Back to Vienna: This is the third and final instalment in my “second time around” Czech long term residence visa process. If you’ve just stumbled upon my site and you are doing your first visa I recommend you start here with the more detailed posts from 2013. If you just want the summery start back at part one. I had my first visa appointment in Vienna on April 7th, 2015 and got the email saying I was approved on May 6th. That’s one month less a day for approval and well ahead of the expiry of my 90 day entry on May 20th. Whew! As I was busy with other things I didn’t go to pick the visa up until May 15th and did the normal midnight Student Agency bus to Vienna. Cost 979kc plus €4.40 for the Bahn. **Actually, I didn’t take the Bahn both ways – instead I walked the 11+ kms from Stadion to the Embassy since I arrived at 4:30 am and didn’t need to be there until 8:30. You see interesting things on the streets at 6:00 am, including cool old cars.
Once at the Embassy I handed in my passport, health insurance documents (including proof of payment) and waited about 20 minutes for it to be processed. When it was done they gave it back to me along with instructions to check in with the Foreign Police within three days of entering the Czech Republic. So, back to Stadion, back on Student Agency and back to Prague by 17:00.
Back in Prague: Visa in hand there were still four things that needed to be wrapped up:
Živnostenský List finalization: I visited the office where they copied my passport and visa and told me to come back next week. The zivno is active as of now, even if I don’t have a copy yet. Cost: nothing, as it was paid for last time.
Social Service Tax registration: I also dropped by the social service tax office, they gave me forms to fill out and told me to come back when I had my actual Živnostenský document. **A Czech person is helpful here.** Cost: nothing (but it will be 1943Kc per month)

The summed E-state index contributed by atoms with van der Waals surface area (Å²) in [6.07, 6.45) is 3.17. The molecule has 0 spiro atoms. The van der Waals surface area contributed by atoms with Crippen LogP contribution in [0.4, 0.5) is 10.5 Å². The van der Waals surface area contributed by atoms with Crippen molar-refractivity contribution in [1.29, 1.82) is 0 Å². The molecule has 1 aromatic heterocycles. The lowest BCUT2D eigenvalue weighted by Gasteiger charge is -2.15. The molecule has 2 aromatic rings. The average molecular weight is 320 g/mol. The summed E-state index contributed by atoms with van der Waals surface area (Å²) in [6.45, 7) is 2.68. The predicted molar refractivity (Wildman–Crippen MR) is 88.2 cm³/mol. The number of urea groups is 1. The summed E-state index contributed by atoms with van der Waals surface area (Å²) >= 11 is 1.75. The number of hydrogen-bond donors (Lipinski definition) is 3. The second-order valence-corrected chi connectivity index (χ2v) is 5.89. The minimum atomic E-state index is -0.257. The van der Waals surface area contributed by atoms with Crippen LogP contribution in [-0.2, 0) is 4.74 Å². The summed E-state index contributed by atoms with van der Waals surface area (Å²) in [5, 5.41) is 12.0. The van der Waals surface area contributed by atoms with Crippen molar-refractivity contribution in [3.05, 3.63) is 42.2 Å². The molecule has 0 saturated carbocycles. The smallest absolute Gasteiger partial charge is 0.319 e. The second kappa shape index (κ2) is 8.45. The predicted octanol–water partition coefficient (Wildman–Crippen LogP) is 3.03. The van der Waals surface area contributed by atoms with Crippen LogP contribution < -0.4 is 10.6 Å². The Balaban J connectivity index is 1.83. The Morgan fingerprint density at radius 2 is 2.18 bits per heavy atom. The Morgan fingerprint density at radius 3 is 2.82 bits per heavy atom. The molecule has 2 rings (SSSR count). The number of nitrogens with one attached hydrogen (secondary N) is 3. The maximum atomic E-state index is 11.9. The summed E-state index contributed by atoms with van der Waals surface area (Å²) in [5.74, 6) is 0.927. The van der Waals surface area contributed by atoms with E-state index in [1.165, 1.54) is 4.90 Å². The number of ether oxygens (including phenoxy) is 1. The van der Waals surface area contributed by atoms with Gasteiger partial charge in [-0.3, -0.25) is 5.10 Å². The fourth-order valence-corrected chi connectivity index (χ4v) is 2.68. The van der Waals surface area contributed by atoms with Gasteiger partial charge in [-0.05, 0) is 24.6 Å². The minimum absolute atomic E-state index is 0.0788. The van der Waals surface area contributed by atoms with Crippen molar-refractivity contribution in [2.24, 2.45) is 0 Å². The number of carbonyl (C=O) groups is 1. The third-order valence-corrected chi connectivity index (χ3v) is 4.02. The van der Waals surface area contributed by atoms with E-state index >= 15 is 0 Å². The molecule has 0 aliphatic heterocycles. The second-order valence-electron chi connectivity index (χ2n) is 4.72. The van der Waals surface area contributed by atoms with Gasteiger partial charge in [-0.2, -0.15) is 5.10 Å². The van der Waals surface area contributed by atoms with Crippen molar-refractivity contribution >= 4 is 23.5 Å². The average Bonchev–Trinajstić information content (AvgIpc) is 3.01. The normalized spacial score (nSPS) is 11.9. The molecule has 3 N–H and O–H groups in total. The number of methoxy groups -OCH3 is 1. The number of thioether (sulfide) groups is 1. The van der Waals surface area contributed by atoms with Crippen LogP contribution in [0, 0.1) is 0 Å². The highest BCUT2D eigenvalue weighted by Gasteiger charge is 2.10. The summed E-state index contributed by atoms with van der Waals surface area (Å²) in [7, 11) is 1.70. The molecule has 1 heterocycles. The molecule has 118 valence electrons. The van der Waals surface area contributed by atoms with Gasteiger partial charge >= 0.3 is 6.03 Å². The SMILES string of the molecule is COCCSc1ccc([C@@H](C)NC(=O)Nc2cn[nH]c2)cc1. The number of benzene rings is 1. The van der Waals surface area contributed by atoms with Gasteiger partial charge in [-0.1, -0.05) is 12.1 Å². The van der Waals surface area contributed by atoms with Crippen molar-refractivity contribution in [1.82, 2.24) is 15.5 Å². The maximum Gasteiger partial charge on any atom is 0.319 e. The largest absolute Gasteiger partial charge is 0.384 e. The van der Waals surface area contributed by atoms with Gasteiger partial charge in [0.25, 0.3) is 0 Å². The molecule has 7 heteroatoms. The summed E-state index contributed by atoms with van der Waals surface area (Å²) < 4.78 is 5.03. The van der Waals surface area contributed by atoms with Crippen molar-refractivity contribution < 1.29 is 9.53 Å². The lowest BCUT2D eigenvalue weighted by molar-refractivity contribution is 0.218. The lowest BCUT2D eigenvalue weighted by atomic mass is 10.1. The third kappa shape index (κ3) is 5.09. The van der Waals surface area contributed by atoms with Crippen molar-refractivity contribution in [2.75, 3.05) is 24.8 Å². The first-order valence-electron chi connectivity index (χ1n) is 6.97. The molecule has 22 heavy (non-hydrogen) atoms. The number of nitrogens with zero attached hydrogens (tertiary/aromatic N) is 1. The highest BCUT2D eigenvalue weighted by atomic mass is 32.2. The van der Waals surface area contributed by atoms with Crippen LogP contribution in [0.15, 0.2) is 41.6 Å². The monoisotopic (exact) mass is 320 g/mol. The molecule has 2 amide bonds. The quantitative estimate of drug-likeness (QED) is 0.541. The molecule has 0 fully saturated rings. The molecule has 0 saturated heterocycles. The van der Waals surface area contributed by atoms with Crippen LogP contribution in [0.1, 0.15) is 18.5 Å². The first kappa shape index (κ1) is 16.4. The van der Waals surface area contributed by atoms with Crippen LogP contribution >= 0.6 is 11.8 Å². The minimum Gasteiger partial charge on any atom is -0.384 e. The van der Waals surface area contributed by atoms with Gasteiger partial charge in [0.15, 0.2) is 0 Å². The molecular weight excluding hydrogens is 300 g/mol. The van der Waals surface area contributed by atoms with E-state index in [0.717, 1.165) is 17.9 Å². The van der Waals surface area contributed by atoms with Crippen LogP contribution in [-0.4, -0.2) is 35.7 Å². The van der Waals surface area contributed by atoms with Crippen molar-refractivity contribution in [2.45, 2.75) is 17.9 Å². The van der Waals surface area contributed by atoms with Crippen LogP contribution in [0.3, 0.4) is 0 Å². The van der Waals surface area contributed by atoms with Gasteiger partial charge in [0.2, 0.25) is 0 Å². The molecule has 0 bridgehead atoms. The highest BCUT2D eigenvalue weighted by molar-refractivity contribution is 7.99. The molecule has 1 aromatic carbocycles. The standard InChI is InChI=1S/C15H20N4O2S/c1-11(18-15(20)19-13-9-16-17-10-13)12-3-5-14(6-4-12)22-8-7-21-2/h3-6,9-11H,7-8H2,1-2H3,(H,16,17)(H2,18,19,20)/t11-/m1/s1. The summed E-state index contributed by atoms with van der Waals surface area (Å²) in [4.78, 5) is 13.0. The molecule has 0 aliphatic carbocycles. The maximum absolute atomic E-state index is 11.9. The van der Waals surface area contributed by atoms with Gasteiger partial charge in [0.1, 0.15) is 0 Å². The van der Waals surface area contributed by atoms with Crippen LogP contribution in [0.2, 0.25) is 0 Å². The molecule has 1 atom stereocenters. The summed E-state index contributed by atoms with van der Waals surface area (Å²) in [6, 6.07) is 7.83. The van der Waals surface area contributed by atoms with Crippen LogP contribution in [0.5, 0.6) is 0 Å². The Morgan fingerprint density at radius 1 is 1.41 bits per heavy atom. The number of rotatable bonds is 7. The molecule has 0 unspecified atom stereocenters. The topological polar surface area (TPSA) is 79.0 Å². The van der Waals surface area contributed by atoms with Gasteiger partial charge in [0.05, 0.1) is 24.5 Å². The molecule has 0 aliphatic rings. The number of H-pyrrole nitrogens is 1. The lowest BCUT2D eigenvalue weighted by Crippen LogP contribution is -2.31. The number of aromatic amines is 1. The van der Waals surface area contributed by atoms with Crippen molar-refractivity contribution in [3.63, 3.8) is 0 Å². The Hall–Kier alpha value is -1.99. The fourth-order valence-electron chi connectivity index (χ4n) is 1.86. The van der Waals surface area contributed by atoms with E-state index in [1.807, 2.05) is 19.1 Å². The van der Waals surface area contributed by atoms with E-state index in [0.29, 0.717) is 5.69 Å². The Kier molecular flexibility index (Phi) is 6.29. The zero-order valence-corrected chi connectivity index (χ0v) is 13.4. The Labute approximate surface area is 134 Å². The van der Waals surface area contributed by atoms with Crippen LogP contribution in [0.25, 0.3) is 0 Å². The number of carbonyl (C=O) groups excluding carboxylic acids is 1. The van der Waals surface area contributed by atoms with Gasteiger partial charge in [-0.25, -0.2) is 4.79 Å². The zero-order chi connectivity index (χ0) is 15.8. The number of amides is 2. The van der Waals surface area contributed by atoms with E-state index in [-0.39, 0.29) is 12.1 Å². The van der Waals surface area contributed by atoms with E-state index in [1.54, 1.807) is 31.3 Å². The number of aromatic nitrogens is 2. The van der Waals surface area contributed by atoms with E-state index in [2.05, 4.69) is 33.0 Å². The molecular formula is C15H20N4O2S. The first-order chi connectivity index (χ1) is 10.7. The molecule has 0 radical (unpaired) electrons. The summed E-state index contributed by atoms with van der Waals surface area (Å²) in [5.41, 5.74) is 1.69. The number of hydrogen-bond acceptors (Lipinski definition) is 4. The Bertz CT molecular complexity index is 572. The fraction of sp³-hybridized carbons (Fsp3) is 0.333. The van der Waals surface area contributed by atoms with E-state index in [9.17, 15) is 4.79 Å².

Income Tax registration: The income tax office is in the same building as the zivnostensky office. All that was needed was a change of address as my account is still active. Cost: nothing.
Foreign Police registration: Ah. The foreign Police. Take a Czech friend with you. And a snack. And some patience. There were about 200 people in the building and it took about three hours to get in. When you arrive take a number for “tourist registration” and fill out the two forms the reception will give you. Cost: nothing
Elapsed time: If you are keeping score, the total time from start to finish – from the time I arrived and started applying for things to the time I had a visa in my passport and was legal to work – March 9th to May 18th or 71 days. Keep in mind I could have taken a slightly earlier appointment in Berlin and/or gone to pick up my visa one week earlier if I wanted to shave some time off this.
My total cost from start to finish for the Živnostenský, criminal record checks, visa and travel was 8,350kc (which is about $415 Canadian or €305).
Being Canadian isn’t something I give a lot of thought to, we usually aren’t a very patriotic people and I’m less patriotic than most. One of the things I admire about a lot of the people I meet is a distinct sense of culture. Most or my students can easily point to something they consider to be “Czech” – often beer or food – and then ask me to tell them something that is typically Canadian and I am at a loss. It is too big a country with too many different cultures mixed in. Usually at this point it comes up that I don’t like hockey, and can’t even skate. Still, many of my students want to know something about Canada.
Fortunately a friend recently posted something that helps me explain some things about Canada and also works wonderfully to demonstrate how not all English is equal. Or comprehensible. Language can indeed be a barrier to communication: